When you initiate a personal injury lawsuit, you can ask for several types of damages.
The most uncomplicated damages to ask for are those related to medical care and property damage. Why? Because you get a concrete, itemized bill to deliver to the court. The damages are apparent: they’re in writing.
As we all know, the price of an injury usually goes beyond the cost of medical care. If you’re severely injured, you might lose out on aspects of living like playing with your kids, participating in your favorite hobbies, and enjoyment of life in general.
Pain and suffering damages are available to compensate for those losses that don’t come with an itemized bill. But how do you get paid? Here’s what you need to know.
You Need to Prove Pain and Suffering
Before we dive in, it’s worth noting that the amount of pain and suffering damages allowed depends on the state you sue in and the type of case you face. For example, the state of California capped pain and suffering in medical malpractice to $250,000. An attorney will tell you whether and how much your case could qualify for.
Once you determine your eligibility for pain and suffering, you then need to figure out whether you can prove your experience.
Pain and suffering damages are impacted by the severity of your injury, the type of injury, and, most importantly, how your injury changes your day-to-day life.
To help prove your case, it’s essential to keep a journal of your progress starting immediately after you are injured. Your journal should include both your emotional state (i.e., how you feel) and the physical pain you feel. Remember that every aspect of your experience counts, so make sure you write down feelings like:
Even experiences that feel more like an inconvenience than ‘suffering’ count.
Just write about all the ways your life changed as you experience them. It will provide a concrete demonstration of what your injury meant beyond your medical bills.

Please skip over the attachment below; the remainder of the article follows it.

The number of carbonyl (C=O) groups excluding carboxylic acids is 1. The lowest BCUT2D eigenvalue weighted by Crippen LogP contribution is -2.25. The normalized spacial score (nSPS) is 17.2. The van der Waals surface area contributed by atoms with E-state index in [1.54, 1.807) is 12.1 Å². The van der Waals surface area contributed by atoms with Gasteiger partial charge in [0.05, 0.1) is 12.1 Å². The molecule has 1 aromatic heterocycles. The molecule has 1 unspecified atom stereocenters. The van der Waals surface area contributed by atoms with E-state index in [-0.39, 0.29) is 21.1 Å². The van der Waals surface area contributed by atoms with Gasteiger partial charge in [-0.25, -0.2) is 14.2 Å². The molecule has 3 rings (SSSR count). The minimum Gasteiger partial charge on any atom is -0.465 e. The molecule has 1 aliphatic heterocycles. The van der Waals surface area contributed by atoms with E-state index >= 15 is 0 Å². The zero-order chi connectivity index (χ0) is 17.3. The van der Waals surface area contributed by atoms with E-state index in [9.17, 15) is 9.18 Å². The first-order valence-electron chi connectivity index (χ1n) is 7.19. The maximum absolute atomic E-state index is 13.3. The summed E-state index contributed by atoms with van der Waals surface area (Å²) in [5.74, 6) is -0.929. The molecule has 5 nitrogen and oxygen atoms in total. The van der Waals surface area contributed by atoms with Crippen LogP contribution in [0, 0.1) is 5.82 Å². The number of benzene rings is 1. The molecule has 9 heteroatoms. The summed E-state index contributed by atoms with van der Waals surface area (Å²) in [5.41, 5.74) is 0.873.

Choose the Best Way to Calculate Your Pain and Suffering Damages
When you have a pain and suffering claim, you need to choose the most appropriate way to tackle damages. There are two accepted ways to calculate pain and suffering for a personal injury lawsuit.
The simplest way to do this is through the ‘multiplier method.’
The multiplier formula uses a calculation of your past and future medical expenses. It then multiplies them by a number between 1.5 and 5. This is a clean-cut way of determining pain and suffering, and it’s tied to a real number (your medical expenses).
Alternatively, you can use the per diem method. To go this route, you multiple the number of days you experience pain by a daily rate that you suggest. However, you still need to justify your daily rate, and doing so can be tricky.
Pain and Suffering Offer the Compensation You Deserve
An injury costs you more than just the sum of your medical bills. It can turn your life upside down in ways that don’t come with an itemized bill. Pain and suffering damages exist to compensate you for those experiences, but you do need to be able to prove and justify them.
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